Interested in our current VocTech Challenge programme? Visit VocTech Challenge: Skills for an Economy in Transition.
Ufi supports the development of digital technologies and pedagogies that help us all obtain the vocational skills we need to get more out of our working lives.
We have a particular role in unlocking economic potential in the communities, sectors, skill levels and geographies that are not well served by mainstream provision, so that everyone is included, and no one is left behind.
Back in November 2020 the big challenge we foresaw was that the communities who are not traditionally well served by mainstream vocational skills and training provision, and who are the focus of Ufi’s strategy, were more at risk than ever from being excluded from education and training and being able to access employment.
In response, we launched the 2021 VocTech Challenge: Levelling up learning to explore, with an open mind, where Ufi can best use its resources to mitigate this risk and help ensure that people have the skills required to thrive in work.
Placing learners at the centre and using design thinking principles, we embarked on a two-year programme of activity. We started with a consultation involving over 100 people, partners and organisations. This discovery process allowed us to better understand the issues and helped us to define the problem we wanted to explore:
"How can VocTech – technology to support adult vocational skills - improve outcomes for people most impacted by the digital divide and at greatest risk from the long-term impact of the pandemic on access to training and jobs?"
Our findings were set out in a series of problem statements/opportunities in a Green Paper.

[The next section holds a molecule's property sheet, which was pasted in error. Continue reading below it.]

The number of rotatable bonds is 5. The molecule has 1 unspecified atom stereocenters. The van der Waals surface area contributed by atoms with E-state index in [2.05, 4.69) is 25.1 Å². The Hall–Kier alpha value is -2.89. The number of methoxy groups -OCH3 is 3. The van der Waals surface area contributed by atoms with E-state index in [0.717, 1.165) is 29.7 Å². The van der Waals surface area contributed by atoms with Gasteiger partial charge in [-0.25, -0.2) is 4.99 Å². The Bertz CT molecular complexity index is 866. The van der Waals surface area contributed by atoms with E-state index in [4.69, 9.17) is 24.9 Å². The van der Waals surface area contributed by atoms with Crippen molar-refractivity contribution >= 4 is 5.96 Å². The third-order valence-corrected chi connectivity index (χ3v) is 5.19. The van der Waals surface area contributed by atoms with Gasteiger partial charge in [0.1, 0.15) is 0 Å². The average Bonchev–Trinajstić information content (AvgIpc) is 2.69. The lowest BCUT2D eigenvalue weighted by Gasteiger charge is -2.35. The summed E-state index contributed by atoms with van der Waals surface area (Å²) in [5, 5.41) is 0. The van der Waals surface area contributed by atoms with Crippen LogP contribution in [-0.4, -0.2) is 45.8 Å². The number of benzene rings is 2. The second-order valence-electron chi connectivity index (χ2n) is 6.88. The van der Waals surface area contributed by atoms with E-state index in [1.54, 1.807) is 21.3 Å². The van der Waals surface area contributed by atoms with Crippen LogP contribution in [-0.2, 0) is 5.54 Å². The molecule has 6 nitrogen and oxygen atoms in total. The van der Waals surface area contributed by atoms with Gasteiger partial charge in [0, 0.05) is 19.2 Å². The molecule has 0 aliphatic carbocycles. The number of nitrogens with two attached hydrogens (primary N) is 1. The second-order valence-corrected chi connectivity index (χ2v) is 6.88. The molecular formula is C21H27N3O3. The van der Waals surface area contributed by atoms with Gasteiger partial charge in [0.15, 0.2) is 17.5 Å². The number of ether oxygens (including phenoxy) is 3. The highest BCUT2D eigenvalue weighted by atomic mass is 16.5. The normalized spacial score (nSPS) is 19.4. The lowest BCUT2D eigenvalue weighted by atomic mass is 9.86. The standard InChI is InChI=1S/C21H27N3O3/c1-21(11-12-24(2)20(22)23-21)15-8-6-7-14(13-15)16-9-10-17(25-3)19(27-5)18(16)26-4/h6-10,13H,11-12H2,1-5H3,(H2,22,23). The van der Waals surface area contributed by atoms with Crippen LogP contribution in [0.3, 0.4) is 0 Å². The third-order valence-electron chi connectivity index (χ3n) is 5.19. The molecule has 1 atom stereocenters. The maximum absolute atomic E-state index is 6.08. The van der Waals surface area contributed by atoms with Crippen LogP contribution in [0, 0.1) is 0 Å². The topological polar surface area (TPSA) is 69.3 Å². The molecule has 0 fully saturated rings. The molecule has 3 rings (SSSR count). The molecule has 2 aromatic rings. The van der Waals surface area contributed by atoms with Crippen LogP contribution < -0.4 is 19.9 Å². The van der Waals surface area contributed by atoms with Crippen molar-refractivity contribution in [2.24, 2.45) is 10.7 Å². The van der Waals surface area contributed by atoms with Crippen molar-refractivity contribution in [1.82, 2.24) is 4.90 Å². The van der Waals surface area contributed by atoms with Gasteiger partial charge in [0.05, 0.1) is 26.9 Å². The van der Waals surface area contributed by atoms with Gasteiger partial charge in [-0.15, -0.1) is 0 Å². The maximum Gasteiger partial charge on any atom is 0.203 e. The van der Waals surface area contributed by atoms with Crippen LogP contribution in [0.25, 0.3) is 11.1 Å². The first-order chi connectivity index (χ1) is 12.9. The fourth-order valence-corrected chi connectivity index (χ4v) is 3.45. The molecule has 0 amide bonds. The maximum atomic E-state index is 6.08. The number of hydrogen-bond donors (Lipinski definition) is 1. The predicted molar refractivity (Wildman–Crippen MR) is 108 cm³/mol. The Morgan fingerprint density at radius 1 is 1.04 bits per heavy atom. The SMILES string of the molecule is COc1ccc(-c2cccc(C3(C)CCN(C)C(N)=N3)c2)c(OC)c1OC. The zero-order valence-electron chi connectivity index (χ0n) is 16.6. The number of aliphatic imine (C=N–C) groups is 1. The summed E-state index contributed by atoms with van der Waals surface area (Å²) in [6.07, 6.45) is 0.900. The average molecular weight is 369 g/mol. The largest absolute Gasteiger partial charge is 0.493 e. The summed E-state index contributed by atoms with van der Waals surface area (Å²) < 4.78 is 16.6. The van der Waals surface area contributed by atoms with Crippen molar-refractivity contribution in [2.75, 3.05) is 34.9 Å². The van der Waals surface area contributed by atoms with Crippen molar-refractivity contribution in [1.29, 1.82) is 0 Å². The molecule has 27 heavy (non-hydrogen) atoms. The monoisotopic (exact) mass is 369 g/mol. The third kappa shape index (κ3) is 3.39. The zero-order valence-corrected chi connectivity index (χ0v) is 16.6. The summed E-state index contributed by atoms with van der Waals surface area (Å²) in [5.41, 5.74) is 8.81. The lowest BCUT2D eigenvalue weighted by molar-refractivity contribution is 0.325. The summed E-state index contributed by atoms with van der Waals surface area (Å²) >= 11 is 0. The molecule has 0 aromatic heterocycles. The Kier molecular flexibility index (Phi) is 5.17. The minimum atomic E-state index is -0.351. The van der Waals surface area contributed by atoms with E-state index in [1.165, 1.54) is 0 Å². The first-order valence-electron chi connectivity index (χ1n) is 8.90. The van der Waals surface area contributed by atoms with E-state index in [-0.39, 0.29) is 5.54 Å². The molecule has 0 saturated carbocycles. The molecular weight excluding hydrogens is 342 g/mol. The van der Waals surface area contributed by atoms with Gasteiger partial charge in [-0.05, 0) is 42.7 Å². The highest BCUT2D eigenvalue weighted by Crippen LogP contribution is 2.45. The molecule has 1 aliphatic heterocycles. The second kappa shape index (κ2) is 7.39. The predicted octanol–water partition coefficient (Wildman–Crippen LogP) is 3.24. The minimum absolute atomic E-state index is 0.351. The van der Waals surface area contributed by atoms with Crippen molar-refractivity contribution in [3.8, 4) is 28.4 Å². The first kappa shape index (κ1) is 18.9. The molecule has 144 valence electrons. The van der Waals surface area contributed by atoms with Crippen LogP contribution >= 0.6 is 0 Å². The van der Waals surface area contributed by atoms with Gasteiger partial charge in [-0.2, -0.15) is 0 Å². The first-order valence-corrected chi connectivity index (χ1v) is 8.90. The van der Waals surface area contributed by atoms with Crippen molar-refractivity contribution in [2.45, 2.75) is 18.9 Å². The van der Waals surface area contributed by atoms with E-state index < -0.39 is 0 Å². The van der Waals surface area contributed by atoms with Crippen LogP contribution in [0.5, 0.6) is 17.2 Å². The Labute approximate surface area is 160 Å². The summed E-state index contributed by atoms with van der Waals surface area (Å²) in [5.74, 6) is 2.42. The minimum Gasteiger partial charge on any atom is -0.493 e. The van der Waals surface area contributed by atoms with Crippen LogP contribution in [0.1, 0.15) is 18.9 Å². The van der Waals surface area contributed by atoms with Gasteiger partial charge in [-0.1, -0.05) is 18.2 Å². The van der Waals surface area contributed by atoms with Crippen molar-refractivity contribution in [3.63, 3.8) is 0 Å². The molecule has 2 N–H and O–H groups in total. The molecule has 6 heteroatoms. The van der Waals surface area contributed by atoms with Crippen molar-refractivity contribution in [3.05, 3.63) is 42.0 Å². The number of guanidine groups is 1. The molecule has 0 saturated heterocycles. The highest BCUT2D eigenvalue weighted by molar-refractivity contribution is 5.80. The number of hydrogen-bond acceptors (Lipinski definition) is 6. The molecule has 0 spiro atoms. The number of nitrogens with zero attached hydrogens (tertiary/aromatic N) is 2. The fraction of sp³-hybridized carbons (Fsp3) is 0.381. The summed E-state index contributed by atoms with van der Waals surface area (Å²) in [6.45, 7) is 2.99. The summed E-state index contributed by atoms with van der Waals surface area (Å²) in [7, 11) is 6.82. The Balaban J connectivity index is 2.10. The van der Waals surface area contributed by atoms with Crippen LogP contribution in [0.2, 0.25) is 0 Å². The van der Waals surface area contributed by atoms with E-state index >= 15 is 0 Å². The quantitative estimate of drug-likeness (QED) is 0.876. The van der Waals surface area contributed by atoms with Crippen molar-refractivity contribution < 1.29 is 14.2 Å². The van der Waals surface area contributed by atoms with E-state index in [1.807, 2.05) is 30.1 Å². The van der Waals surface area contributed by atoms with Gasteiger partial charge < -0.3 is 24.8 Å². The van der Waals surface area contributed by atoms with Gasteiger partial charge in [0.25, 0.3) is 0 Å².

We then asked, “how might we, and others that we work with, make a real difference in relation to these key themes?”. We chose the best of those ideas to take forward in our White Paper and have been developing and delivering those commitments since June 2021.
Where are we now?
Which brings us to the purpose of this update. As Ufi embarks on its latest VocTech Challenge: Skills for an Economy in Transition it seems like an appropriate time to recognise the achievements to date, the ongoing themes that our partners and projects are tackling and, importantly, make sure the insights and learnings inform ‘what comes next’.
We have learnt a lot from VocTech Challenge: Levelling up learning and we have produced a brilliant report, reflecting on the delivery of the commitments set out in the White Paper. You can download the full report below, or read on for our key reflections.
Reflections on the VocTech Challenge: Levelling up learning [download .pdf]
Confidence is key to levelling up learning in the UK
Our work has shown that confidence and motivation present major barriers for learners most impacted by the digital divide. Without finding new ways of engaging these groups and communities there is a real threat that people and employers in the UK won’t have the skills needed for work, now and in the future.
We know that learning begets learning. The Rebalancing Adult Learning report, developed in partnership with the RSA, shows the more ‘qualified’ you are – the more likely you are to learn. Which means the less ‘qualified’ are less likely to embark on learning or training to get new skills – and more likely to miss out on opportunities and the benefits (social, health, wellbeing, as well as financial) that go with them.
Scale that up and the opportunity cost of not including everyone impacts the health, wellbeing and prosperity of UK society as a whole.
Our work has shown that learning technologies and digital tools have an important role to play in helping to get more people into learning and sheds light on what might be holding learners back. By understanding the needs, motivations and barriers to learning of those furthest from traditional education we can develop digital and blended solutions that really tap into confidence and motivation and ‘level up’ access to skills.
How does confidence impact learning?
The projects that were awarded VocTech Challenge grant funding each undertook a deep dive into the needs of their target learner groups to really understand how confidence was having an impact on their motivation to start, or stick, with learning.
Drawing on the lived experience of learners, we discovered this was often impacted by personal, emotional, and social factors.
- Confidence to get new skills: What’s the point?
- Confidence to try: I can’t, I’ll just look daft, my mates will take the mick